Business firms back Rishi Sunak’s ‘historic and decisive’ Brexit deal

Rishi Sunak says companies are ‘queueing up’ to invest in NI

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Rishi Sunak’s triumph in securing a Brexit deal should “not be underestimated” say business chiefs – who welcomed the “positive impact” it will bring to Britain’s economic prospects. In a show of support for the Prime Minister’s hard-won settlement, prominent leaders praised the Windsor Framework and predicted greater prosperity on the back of a more “level playing field” with the EU.

Mr Sunak has described the pact over goods crossing the Irish Sea from Great Britain to Northern Ireland as an “historic and decisive breakthrough”.

Dozens of industry bosses, led by Dragon’s Den investor Deborah Meaden, agree.

Business leaders who signed an unprecedented letter heralding the deal include Paul Drechsler, chairman of the International Chamber of Commerce, former Siemens UK chief executive Jürgen Maier, Bank of London group chief executive Anthony Watson, and John Neill, executive chairman of Unipart.

They wrote: “For businesses and their customers, struggling in difficult trading conditions, this deal represents welcome pragmatism from all sides and upholds the level playing field with our closest and largest trading partners.”

The 78 leaders continued: “We welcome the successful conclusion of UK/EU negotiations over the Northern Ireland Protocol and voice our support for the settlement that has been reached.

“This agreement will be of greatest significance to the people of Northern Ireland but its positive impact for businesses large and small in every corner of the country, and for the UK economy as a whole, should not be underestimated.

“It demonstrates what is possible when we engage in constructive dialogue and work in the common interest with our European neighbours.”

The statement added: “It can and should mark the beginning of a new chapter in UK/EU relations, one built on trust, mutual respect, and shared prosperity.”

Tony Danker, CBI director-general, said: “This breakthrough will allow businesses and politicians to turn their attention to economic growth and delivering greater prosperity for everyone across Northern Ireland.

“Work to understand and successfully implement new arrangements should start immediately. Working together we can make this deal work and help Northern Ireland to thrive.”

Agreement opens the door to a new era of cordial relations between Britain and Brussels, one set to turbocharge UK business by slashing needless red tape.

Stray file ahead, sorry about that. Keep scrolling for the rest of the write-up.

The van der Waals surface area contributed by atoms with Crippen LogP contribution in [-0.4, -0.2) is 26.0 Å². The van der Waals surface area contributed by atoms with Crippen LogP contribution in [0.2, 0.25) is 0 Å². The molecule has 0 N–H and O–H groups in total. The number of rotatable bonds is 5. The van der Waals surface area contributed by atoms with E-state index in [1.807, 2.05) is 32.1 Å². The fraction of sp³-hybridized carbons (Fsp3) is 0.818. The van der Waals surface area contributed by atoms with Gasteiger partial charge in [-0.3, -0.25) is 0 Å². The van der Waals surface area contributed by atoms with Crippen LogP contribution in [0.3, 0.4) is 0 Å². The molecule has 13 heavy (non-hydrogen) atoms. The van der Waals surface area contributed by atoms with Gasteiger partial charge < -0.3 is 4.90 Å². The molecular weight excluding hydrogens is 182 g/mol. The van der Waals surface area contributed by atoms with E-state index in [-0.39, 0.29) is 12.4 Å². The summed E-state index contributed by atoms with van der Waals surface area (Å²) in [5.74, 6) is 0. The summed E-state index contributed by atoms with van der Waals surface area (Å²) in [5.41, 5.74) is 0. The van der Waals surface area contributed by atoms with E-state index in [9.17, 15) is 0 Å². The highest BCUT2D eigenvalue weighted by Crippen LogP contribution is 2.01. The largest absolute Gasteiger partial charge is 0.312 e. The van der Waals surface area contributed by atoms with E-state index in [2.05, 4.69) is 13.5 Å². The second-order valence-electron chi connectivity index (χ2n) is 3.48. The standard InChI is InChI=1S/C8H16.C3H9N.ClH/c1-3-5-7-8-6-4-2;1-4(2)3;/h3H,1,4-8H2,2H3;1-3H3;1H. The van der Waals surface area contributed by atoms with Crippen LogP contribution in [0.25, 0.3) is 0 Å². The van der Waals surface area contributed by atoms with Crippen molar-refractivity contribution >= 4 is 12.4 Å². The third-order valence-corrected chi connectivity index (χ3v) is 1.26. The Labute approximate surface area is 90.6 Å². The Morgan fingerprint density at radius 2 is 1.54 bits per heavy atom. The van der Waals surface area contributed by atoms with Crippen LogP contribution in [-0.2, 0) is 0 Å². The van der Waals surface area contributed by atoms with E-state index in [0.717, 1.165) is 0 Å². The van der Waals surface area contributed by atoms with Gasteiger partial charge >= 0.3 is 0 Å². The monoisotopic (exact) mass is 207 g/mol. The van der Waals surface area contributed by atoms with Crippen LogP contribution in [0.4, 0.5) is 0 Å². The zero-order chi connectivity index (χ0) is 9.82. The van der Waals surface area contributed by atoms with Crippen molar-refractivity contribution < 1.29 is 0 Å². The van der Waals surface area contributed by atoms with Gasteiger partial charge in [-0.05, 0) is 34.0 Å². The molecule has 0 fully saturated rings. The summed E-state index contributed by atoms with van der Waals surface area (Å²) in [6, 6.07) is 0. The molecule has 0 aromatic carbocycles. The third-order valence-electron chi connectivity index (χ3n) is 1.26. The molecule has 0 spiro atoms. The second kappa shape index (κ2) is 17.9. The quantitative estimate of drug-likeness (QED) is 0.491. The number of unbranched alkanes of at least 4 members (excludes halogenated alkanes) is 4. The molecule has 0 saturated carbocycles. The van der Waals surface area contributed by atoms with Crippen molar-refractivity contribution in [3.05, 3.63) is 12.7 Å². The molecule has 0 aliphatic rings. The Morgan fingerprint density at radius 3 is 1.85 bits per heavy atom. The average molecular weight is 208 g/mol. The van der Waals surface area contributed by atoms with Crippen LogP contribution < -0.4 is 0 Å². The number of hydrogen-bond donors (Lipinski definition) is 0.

Julian Jessop, Fellow at the Institute of Economic Affairs, warned that doom-mongers still hoped the wheels would fall off.

Writing for the Daily Express, the respected economist said: “Opponents of Brexit will seize any opportunity to keep the whole of the UK closely aligned with EU rules. But the new proposals at least deserve a chance.”

Sterling rallied against all major currencies after the deal and there was renewed optimism that the post-Brexit landscape is a golden opportunity for British manufacturing to dominate the world again.

The UK remains the ninth largest manufacturing nation with annual output close to £200billion.

Since Britain quit the bloc, 160-year-old precision metal stamping firm Brandauer has seen its fortunes soar.

The Birmingham family outfit has secured more than £1million of new business with clients in France, Germany, the Netherlands, Italy and Slovakia.

Rowan Crozier, chief executive, said: “We have invested heavily in technology and our staff to ensure we can offer prices that rival China and quality that matches, if not surpasses, our fierce competitors in the EU.

“Despite the challenges, UK advanced manufacturing and innovation are in good health and we remain an attractive partner to international customers and a growing number of domestic firms.

“We have a long list of opportunities for bringing tooling into the UK, but we need the skills to do it. That’s why we’ve teamed up with In-Comm Training to deliver a £1m precision tooling academy that will train engineers to become toolmakers on live commercial projects.”

The pact effectively ends two years of border trade chaos. Naomi Smith, chief executive of campaigners Best for Britain, said: “By breaking down barriers with our closest neighbours, we can provide businesses across the UK with the certainty and stability they desperately need.”

She added: “We should all welcome the flexibility shown by both the EU and UK in the interests of providing stability for the people of Northern Ireland.”

Central to the deal is re-entry to Horizon Europe, the EU’s £85billion science programme that will future-proof UK science and technology and unleash the potential for disease-beating research.